1. In dealing with a formal grievance, you will be required to follow your grievance procedure to the letter. Make sure you are familiar with what is required and in particular the timescales within which you have to work.
2. Make suitable arrangements for the employee to be accompanied, if this has been requested.
3. Arrange for another member of the senior management team to be present as a witness and to take detailed notes of the meeting.
4. Have all the documents related to the case to hand and in order. Read any papers again immediately before the hearing so that they are fresh in your mind.
5. Research any background information you might need such as company rules, policies or working arrangements.
6. Check out the feasibility of any possible solutions to the problem which have occurred to you before the hearing.
7. Open the meeting by introducing all the participants and explaining their roles.
8. Start the discussion by stating what you understand to be the grievance. Ask your employee to confirm that your understanding is correct. Once you are sure that you are on the same wavelength, ask your employee to state his case in detail.
9. Don’t be afraid to ask questions to clarify the picture. Through inexperience or nerves, your employee may present you with only part of the story or may tell the tale from a narrow, individual perspective. Probe the surface and make sure that you have got to the heart of the matter.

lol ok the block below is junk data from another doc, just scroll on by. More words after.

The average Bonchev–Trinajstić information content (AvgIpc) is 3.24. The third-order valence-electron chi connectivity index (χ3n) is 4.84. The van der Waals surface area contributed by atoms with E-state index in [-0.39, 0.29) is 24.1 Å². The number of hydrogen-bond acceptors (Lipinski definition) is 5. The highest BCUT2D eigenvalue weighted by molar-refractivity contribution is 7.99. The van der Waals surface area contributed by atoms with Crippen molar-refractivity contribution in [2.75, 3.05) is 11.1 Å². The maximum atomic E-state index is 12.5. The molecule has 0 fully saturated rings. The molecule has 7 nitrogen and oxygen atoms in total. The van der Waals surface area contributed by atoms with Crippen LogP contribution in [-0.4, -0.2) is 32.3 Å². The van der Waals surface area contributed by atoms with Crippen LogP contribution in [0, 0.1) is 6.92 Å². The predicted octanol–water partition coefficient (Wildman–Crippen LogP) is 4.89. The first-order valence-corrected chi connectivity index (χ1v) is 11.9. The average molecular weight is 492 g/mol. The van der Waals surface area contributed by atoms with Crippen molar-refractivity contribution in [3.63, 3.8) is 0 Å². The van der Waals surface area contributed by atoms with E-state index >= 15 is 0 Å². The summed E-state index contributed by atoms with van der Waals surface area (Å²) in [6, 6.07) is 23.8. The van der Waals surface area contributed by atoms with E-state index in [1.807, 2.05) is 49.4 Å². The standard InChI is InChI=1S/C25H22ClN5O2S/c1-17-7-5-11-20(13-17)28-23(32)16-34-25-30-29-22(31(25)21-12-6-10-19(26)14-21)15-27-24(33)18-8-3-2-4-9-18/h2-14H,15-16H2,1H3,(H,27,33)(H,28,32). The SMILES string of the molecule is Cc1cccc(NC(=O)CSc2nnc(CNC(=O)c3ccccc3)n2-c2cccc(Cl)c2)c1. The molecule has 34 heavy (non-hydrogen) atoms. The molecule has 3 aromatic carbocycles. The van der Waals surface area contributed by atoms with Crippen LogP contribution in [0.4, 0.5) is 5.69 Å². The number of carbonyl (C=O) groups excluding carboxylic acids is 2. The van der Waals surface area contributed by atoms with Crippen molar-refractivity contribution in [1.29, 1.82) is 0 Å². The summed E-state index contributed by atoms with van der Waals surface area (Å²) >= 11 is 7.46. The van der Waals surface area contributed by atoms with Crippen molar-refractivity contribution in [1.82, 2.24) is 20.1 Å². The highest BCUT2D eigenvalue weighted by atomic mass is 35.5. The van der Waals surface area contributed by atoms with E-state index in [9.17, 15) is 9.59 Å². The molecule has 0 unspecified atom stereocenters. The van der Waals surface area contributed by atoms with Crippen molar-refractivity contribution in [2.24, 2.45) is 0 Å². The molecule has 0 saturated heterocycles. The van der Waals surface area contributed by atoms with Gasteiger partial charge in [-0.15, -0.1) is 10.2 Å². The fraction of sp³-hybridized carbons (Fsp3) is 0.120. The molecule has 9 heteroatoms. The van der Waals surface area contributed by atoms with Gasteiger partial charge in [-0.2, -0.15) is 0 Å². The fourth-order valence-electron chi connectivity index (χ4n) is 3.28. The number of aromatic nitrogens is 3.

10. Be objective and do not take criticism of the Company personally.
11. When your employee has had his/her say, summarise what you have heard. You are not agreeing or disagreeing at this stage, just confirming your understanding.
12. Most grievances arise out of management decisions or policies with which the employee fervently disagrees. Where this is the case, it is important that the employee understands why such decisions have been made or why such policies are in place. You might for example need to explain the background to a health and safety rule or an administrative procedure. The purpose here is not to demolish the employee’s case with a complete justification for whatever has happened but to give the employee the management perspective on what has happened so far. If your employee can see that there is another point of view, there is more chance of finding common ground.
13. Your discussion so far has covered the grievance from different points of view. It is now time to try to identify areas of agreement. Ask your employee for suggestions, as he/she has a vested interest in the solution. Given what he/she now knows about the background to the issue, how does he/she see the problem being resolved? In practical terms, what does he/she want to see as an outcome?
14. Listen to your employee’s proposals and put forward any modifications or alternative suggestions of your own. Discuss the pros and cons of each. Take the opportunity to test your employee’s likely reaction to your preferred options. In most cases, a way forward will emerge from your deliberations, although it might not be the one that your employee first envisaged.
15. Although you will have taken your employee’s suggestions on board, the decision you come to at the end of the hearing is yours. It has to be fair, acceptable and workable, so take your time and consider it carefully. You may want to adjourn the meeting for a short time and/or take specialist advice. In any event, make sure that you keep within the timescale prescribed by your grievance procedure.
16. When you deliver your decision, explain your reasoning. Answer any questions but do not enter into any lengthy debate. Your decision is made and your employee must now accept it or raise his grievance at a higher level.
17. Finally, confirm your decision in writing to your employee and at the same time, in case he/she is dissatisfied with your decision, explain the next stage of the grievance procedure.